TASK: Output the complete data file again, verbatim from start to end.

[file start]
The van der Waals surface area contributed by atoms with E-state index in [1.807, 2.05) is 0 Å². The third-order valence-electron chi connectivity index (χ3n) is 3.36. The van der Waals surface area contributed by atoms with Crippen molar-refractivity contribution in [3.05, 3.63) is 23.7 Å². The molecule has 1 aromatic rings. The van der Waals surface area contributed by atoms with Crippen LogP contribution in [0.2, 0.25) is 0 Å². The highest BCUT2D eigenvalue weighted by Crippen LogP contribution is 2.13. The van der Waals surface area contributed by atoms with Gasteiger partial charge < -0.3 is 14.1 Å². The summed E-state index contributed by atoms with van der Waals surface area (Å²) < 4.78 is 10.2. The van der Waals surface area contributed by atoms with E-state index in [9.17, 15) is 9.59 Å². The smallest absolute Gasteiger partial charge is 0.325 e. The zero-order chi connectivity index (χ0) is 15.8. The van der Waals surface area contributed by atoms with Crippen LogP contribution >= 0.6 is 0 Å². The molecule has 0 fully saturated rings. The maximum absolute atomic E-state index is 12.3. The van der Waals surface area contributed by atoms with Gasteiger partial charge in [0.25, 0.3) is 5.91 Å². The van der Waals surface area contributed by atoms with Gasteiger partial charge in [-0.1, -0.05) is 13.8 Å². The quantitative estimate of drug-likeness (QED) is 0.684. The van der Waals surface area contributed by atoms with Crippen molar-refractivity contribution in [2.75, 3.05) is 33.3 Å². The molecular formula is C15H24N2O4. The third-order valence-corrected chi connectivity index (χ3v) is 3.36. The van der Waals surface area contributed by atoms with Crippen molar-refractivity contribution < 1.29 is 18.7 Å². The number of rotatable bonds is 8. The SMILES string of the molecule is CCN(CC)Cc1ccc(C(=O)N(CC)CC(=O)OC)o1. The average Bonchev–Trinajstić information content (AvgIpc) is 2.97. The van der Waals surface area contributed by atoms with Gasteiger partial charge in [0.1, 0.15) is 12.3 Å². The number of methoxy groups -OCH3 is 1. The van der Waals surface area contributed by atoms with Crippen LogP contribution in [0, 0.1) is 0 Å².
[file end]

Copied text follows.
The van der Waals surface area contributed by atoms with E-state index in [1.807, 2.05) is 0 Å². The third-order valence-electron chi connectivity index (χ3n) is 3.36. The van der Waals surface area contributed by atoms with Crippen molar-refractivity contribution in [3.05, 3.63) is 23.7 Å². The molecule has 1 aromatic rings. The van der Waals surface area contributed by atoms with Crippen LogP contribution in [0.2, 0.25) is 0 Å². The highest BCUT2D eigenvalue weighted by Crippen LogP contribution is 2.13. The van der Waals surface area contributed by atoms with Gasteiger partial charge < -0.3 is 14.1 Å². The summed E-state index contributed by atoms with van der Waals surface area (Å²) < 4.78 is 10.2. The van der Waals surface area contributed by atoms with E-state index in [9.17, 15) is 9.59 Å². The smallest absolute Gasteiger partial charge is 0.325 e. The zero-order chi connectivity index (χ0) is 15.8. The van der Waals surface area contributed by atoms with Crippen LogP contribution >= 0.6 is 0 Å². The molecule has 0 fully saturated rings. The maximum absolute atomic E-state index is 12.3. The van der Waals surface area contributed by atoms with Gasteiger partial charge in [0.25, 0.3) is 5.91 Å². The van der Waals surface area contributed by atoms with Gasteiger partial charge in [-0.1, -0.05) is 13.8 Å². The quantitative estimate of drug-likeness (QED) is 0.684. The van der Waals surface area contributed by atoms with Crippen molar-refractivity contribution in [2.75, 3.05) is 33.3 Å². The molecular formula is C15H24N2O4. The third-order valence-corrected chi connectivity index (χ3v) is 3.36. The van der Waals surface area contributed by atoms with Crippen molar-refractivity contribution < 1.29 is 18.7 Å². The number of rotatable bonds is 8. The SMILES string of the molecule is CCN(CC)Cc1ccc(C(=O)N(CC)CC(=O)OC)o1. The average Bonchev–Trinajstić information content (AvgIpc) is 2.97. The van der Waals surface area contributed by atoms with Gasteiger partial charge in [0.1, 0.15) is 12.3 Å². The number of methoxy groups -OCH3 is 1. The van der Waals surface area contributed by atoms with Crippen LogP contribution in [0, 0.1) is 0 Å².